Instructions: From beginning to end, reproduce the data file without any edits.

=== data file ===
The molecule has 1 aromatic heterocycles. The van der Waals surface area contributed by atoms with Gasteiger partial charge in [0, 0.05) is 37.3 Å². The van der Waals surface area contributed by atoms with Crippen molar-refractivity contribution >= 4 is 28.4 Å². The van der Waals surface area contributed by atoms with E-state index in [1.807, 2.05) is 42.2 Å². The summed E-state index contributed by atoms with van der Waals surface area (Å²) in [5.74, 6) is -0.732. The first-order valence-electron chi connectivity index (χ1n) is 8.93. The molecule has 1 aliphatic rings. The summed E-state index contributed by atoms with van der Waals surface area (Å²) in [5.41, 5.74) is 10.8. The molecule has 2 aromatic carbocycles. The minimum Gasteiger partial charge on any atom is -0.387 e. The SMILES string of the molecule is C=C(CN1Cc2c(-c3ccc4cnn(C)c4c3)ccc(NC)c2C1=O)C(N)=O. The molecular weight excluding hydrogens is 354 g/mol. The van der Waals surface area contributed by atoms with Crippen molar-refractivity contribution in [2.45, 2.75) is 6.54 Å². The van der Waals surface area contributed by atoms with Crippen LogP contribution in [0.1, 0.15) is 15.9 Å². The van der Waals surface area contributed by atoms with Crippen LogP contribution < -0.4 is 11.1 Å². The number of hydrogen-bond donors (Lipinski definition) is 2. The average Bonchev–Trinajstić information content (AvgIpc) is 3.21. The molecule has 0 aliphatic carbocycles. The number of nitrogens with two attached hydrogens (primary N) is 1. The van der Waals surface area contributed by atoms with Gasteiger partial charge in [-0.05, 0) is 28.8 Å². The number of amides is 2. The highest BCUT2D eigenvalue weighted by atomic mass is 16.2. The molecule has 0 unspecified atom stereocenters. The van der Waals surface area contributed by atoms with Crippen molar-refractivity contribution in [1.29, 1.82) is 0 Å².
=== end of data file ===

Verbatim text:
The molecule has 1 aromatic heterocycles. The van der Waals surface area contributed by atoms with Gasteiger partial charge in [0, 0.05) is 37.3 Å². The van der Waals surface area contributed by atoms with Crippen molar-refractivity contribution >= 4 is 28.4 Å². The van der Waals surface area contributed by atoms with E-state index in [1.807, 2.05) is 42.2 Å². The summed E-state index contributed by atoms with van der Waals surface area (Å²) in [5.74, 6) is -0.732. The first-order valence-electron chi connectivity index (χ1n) is 8.93. The molecule has 1 aliphatic rings. The summed E-state index contributed by atoms with van der Waals surface area (Å²) in [5.41, 5.74) is 10.8. The molecule has 2 aromatic carbocycles. The minimum Gasteiger partial charge on any atom is -0.387 e. The SMILES string of the molecule is C=C(CN1Cc2c(-c3ccc4cnn(C)c4c3)ccc(NC)c2C1=O)C(N)=O. The molecular weight excluding hydrogens is 354 g/mol. The van der Waals surface area contributed by atoms with Crippen molar-refractivity contribution in [2.45, 2.75) is 6.54 Å². The van der Waals surface area contributed by atoms with Crippen LogP contribution in [0.1, 0.15) is 15.9 Å². The van der Waals surface area contributed by atoms with Crippen LogP contribution < -0.4 is 11.1 Å². The number of hydrogen-bond donors (Lipinski definition) is 2. The average Bonchev–Trinajstić information content (AvgIpc) is 3.21. The molecule has 0 aliphatic carbocycles. The number of nitrogens with two attached hydrogens (primary N) is 1. The van der Waals surface area contributed by atoms with Gasteiger partial charge in [-0.05, 0) is 28.8 Å². The number of amides is 2. The highest BCUT2D eigenvalue weighted by atomic mass is 16.2. The molecule has 0 unspecified atom stereocenters. The van der Waals surface area contributed by atoms with Crippen molar-refractivity contribution in [1.29, 1.82) is 0 Å².